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Facebook hypocritically removes video

Bobby joe magers jr. , Opinion Writer
November 7, 2013
Filed under Opinion

A video of a lady getting her head chopped off appears on Facebook and everybody loses their minds. A skateboarder dislocates her knee socket in 12 places and the video gets featured on 10 different video streaming sites and Tosh.0. Here we go again.

The false and meaningless campaign by the Family Online Safety Institute and other insulting feel-good individuals, such as uninformed parents and political figures, focus on one event and ignore all others.

The issue does not, as those in power would like us to think, focus on protecting children from offensive content. It centers on allowing third parties to do what the government has no authority to do: censor.

The new attack on free speech began May 2013 when the beheading of a woman briefly appeared on Facebook, according to an article on phys.org, a science, technology and research news service. The video was quickly pulled.

However, Facebook had a change of heart Oct. 22 and reposted the video, and along with it, an updated uploading policy, according to phys.org. The next day, Facebook yanked the video and they changed their policy again.

The main argument for allowing the second attempt at posting the removal of the woman’s head on Facebook took a different approach at censorship.

Facebook claimed their website is a place for people to share experiences, especially when they’re controversial events, according to phys.org.

FOSI, of course, was the leader of the fight to take down the since-removed video. FOSI prides itself as a worldwide nonprofit organization whose mission is to protect the poor children from naughty content on the Internet, according to its website, fosi.org.

There is a healthy representation of several heavy hitters in the multitude of media platforms sitting on the board, including Facebook’s Director of Policy, EU, Richard Allen, as well as members of Sprint and Yahoo Inc., according to fosi.org. The intent of the organization seems blurred.

When Facebook reposted the beheading video, FOSI and UK Prime Minister David Cameron pounced, according to BBC News technology reporter Leo Kelion.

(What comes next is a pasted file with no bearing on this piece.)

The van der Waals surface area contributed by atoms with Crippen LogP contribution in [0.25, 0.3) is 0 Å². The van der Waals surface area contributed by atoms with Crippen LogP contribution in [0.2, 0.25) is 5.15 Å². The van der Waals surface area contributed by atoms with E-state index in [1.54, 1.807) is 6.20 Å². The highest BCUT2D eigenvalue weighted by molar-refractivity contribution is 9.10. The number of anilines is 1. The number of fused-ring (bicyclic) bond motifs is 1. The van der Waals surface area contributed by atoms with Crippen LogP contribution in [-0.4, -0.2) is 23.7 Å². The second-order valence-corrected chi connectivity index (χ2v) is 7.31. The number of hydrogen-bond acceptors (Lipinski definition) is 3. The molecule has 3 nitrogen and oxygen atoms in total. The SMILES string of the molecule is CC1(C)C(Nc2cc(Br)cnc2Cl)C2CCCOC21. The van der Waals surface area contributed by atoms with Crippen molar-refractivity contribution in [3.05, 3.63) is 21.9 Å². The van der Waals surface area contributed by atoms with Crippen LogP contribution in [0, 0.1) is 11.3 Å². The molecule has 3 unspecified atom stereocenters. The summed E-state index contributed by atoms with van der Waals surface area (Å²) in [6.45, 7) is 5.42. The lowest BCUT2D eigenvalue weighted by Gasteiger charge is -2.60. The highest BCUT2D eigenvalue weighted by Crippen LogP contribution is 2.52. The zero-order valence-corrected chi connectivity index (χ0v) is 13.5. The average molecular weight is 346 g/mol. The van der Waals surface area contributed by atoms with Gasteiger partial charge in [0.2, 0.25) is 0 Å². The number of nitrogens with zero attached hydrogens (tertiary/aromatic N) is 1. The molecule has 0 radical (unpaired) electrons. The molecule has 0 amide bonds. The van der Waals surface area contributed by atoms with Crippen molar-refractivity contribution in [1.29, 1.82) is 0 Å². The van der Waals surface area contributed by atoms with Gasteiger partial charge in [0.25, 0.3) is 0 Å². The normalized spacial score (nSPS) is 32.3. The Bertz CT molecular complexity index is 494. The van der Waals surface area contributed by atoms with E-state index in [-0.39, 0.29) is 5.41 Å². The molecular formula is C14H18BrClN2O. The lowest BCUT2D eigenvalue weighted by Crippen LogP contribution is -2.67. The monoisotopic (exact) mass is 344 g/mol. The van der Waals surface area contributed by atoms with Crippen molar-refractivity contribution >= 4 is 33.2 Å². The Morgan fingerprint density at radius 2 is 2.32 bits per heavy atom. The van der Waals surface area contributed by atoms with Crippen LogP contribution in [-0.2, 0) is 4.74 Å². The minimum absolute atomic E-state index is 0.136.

“It’s irresponsible of Facebook to post beheading videos, especially without warning,” Cameron tweeted, according to Kelion. “They must explain their actions to worried parents.”

What a crock of bologna.

Besides the hypocrisy surrounding how the EU policy maker for Facebook, and current FOSI board member, Allen, has played the double devil’s advocate on this subject, other problems arise in this façade of concern.

Beheadings are inhumane, grotesque and unsavory. The practice has gone on for centuries and has made its way to the spotlight since 9/11, especially when a reporter became the poster child for video beheadings.

However, the idea that a video of a head being savagely removed from a torso crosses some blurry line of what is acceptable for children is laughable.

For the most part, to give something a rating of over-the-top, there has to be a standard for comparison.

After a simple 30-minute surf of the web, and a little motivation, that protected child will still find the beheading video posted on multiple websites.

Ironically, Facebook still allows other uploads of grotesque videos. Recently one made its rounds showing a man getting a huge zit popped with pus exploding from it.

Yet there is no public outcry or press conferences by FOSI to condemn it for being too traumatic for children. And what about the special TV and online shows dedicated to dislocated joints, broken bones and severe head injuries surrounding X-Games-type activities?

Under the blurry lines dictated by FOSI, these should also be removed from the Internet to protect the children.

Lastly, what about the Muslim children that might accidentally download a Christmas carol on Facebook, or a Jehovah’s Witness child catching a glimpse of a child’s Halloween party? These could arguably hurt a child’s psychological development as well, and might cause traumatic effects in their growth. Why aren’t they banned?

The point is clearer than the imaginary line drawn by the people and corporations depending on our money yet dictating what goes on the Internet.

Organizations like FOSI don’t represent anything more than an attempt to censor the Internet and, in turn, control what information is allowed to the general population. It has nothing to do with the children. Who gave them the right to raise our children?

If Facebook is not careful, eventually the groups they listen to when deciding what should be allowed on their site will conclude Facebook is too damaging to children, and then they too will disappear.

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